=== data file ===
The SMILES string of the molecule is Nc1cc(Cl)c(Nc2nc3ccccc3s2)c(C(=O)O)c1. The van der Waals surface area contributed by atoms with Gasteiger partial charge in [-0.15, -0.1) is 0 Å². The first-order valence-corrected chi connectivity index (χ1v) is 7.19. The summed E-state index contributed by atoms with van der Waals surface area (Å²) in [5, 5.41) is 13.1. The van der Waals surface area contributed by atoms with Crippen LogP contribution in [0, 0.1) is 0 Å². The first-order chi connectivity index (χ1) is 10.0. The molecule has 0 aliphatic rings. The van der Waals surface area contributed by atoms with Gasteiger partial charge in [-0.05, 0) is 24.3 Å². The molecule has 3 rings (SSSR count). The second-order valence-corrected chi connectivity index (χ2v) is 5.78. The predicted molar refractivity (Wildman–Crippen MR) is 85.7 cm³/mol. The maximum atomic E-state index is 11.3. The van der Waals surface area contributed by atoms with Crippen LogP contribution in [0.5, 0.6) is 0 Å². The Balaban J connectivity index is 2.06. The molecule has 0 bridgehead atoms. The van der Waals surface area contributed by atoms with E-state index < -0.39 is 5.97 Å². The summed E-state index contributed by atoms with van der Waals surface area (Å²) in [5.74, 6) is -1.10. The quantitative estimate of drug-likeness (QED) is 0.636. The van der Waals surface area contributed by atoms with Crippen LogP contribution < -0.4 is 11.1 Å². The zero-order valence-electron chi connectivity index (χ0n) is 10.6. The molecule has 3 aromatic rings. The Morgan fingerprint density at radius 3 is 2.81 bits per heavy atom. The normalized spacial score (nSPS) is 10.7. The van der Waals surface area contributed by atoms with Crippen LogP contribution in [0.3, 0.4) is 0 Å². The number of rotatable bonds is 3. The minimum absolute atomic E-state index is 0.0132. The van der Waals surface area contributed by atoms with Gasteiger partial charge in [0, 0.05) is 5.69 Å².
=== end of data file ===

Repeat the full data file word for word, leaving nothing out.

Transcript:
The SMILES string of the molecule is Nc1cc(Cl)c(Nc2nc3ccccc3s2)c(C(=O)O)c1. The van der Waals surface area contributed by atoms with Gasteiger partial charge in [-0.15, -0.1) is 0 Å². The first-order valence-corrected chi connectivity index (χ1v) is 7.19. The summed E-state index contributed by atoms with van der Waals surface area (Å²) in [5, 5.41) is 13.1. The van der Waals surface area contributed by atoms with Crippen LogP contribution in [0, 0.1) is 0 Å². The first-order chi connectivity index (χ1) is 10.0. The molecule has 0 aliphatic rings. The van der Waals surface area contributed by atoms with Gasteiger partial charge in [-0.05, 0) is 24.3 Å². The molecule has 3 rings (SSSR count). The second-order valence-corrected chi connectivity index (χ2v) is 5.78. The predicted molar refractivity (Wildman–Crippen MR) is 85.7 cm³/mol. The maximum atomic E-state index is 11.3. The van der Waals surface area contributed by atoms with Crippen LogP contribution in [0.5, 0.6) is 0 Å². The Balaban J connectivity index is 2.06. The molecule has 0 bridgehead atoms. The van der Waals surface area contributed by atoms with E-state index < -0.39 is 5.97 Å². The summed E-state index contributed by atoms with van der Waals surface area (Å²) in [5.74, 6) is -1.10. The quantitative estimate of drug-likeness (QED) is 0.636. The van der Waals surface area contributed by atoms with Crippen LogP contribution < -0.4 is 11.1 Å². The zero-order valence-electron chi connectivity index (χ0n) is 10.6. The molecule has 3 aromatic rings. The Morgan fingerprint density at radius 3 is 2.81 bits per heavy atom. The normalized spacial score (nSPS) is 10.7. The van der Waals surface area contributed by atoms with Crippen LogP contribution in [0.3, 0.4) is 0 Å². The number of rotatable bonds is 3. The minimum absolute atomic E-state index is 0.0132. The van der Waals surface area contributed by atoms with Gasteiger partial charge in [0, 0.05) is 5.69 Å².